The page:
“you have come to… Jesus, the mediator of a new covenant, and to the sprinkled blood that speaks a better word than the blood of Abel.”
Hebrews 12:22, 24
“Glory be to Jesus, / Who, in bitter pains, / Poured for me the lifeblood / From His sacred veins!” (Galli/Caswall). It was the antithesis of earthly glory, the grotesque picture of a scoundrel hanging from a tree bleeding for the lost lot of humanity. Jesus would die at the hands of the very men he created, whose might he bestowed and breath he first breathed. Yet it was Jesus who prayed that God would glorify him in John 17. This was no self-serving prayer, but one of purpose, hope, and vision. He knew that the road to his glorification led through the cross. But he held in his heart his redemptive purpose to glorify the Father, to reconcile his people, and to fulfill the faithful promise that he would be raised to eternal glory never again to cede heaven’s high throne. Love would reign victoriously, the light of the Son never again to be darkened by the shadow of death. It was his heart of love and vision of hope that strengthened Jesus to pour out his lifeblood so willingly. In theologically rich language reminiscent of Old Testament substitutionary atonement, Hebrews 12:22 and 24 says, “you have come to… Jesus, the mediator of a new covenant, and to the sprinkled blood that speaks a better word than the blood of Abel.” What is the “better word” spoken by the sprinkled blood of Christ?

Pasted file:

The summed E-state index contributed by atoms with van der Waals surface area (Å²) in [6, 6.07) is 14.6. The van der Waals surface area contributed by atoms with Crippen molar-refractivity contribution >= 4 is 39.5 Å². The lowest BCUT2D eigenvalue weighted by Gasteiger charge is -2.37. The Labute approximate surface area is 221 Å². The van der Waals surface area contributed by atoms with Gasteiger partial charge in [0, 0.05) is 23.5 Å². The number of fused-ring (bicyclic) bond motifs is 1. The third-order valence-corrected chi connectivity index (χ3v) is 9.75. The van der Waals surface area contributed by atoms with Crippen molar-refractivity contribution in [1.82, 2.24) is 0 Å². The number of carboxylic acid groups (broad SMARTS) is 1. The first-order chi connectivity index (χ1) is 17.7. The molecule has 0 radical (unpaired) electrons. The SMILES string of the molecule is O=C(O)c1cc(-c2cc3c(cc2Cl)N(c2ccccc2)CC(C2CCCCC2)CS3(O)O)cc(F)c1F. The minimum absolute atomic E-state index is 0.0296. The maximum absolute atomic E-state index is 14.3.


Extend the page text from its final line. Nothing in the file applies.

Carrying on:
“Abel’s blood for vengeance / Pleaded to the skies…” (Galli/Caswall). In Genesis 4:1-13, we find the earliest scene of worship. Incidentally, we also find the first sibling rivalry and “worship war.” Abel’s offering of the first of his flock was acceptable to the Lord, but Cain’s was not. We infer that Abel offered precisely what God prescribed and with the right heart while Cain offered something else. When counseled by the Lord, Cain chose to persist in his rebellion and jealously struck his brother down in a field. The righteous are often targeted by the unrighteous who feel judged, not by any spoken word, but merely by their just example. There Cain stood in undeniable guilt convicted by the now silenced cries of his brother’s innocent blood echoing from the ground when God confronted him. If in his heightened emotional state he believed his problems would vanish with the death of his righteous brother, he would soon learn otherwise. God demonstrated his omnipresence and omniscience when he asked the provocative question “Where is Abel your brother?” (v. 9). Cain showed man’s capacity for callous when he slyly replied: “Am I my brother’s keeper?” (v. 9). Then God poured out his broken heart when he said: “What have you done?” (v. 10). God then enacted justice when he said: “The voice of your brother’s blood is crying to me from the ground. And now you are cursed from the ground, which has opened its mouth to receive your brother’s blood from your hand” (vv. 10, 11). In his short and tragic life, Abel demonstrated man’s capacity for faith leaving a legacy for generations: “By faith Abel offered to God a more acceptable sacrifice than Cain, through which he was commended as righteous, God commending him by accepting his gifts. And through his faith, though he died, he still speaks” (Hebrews 11:4).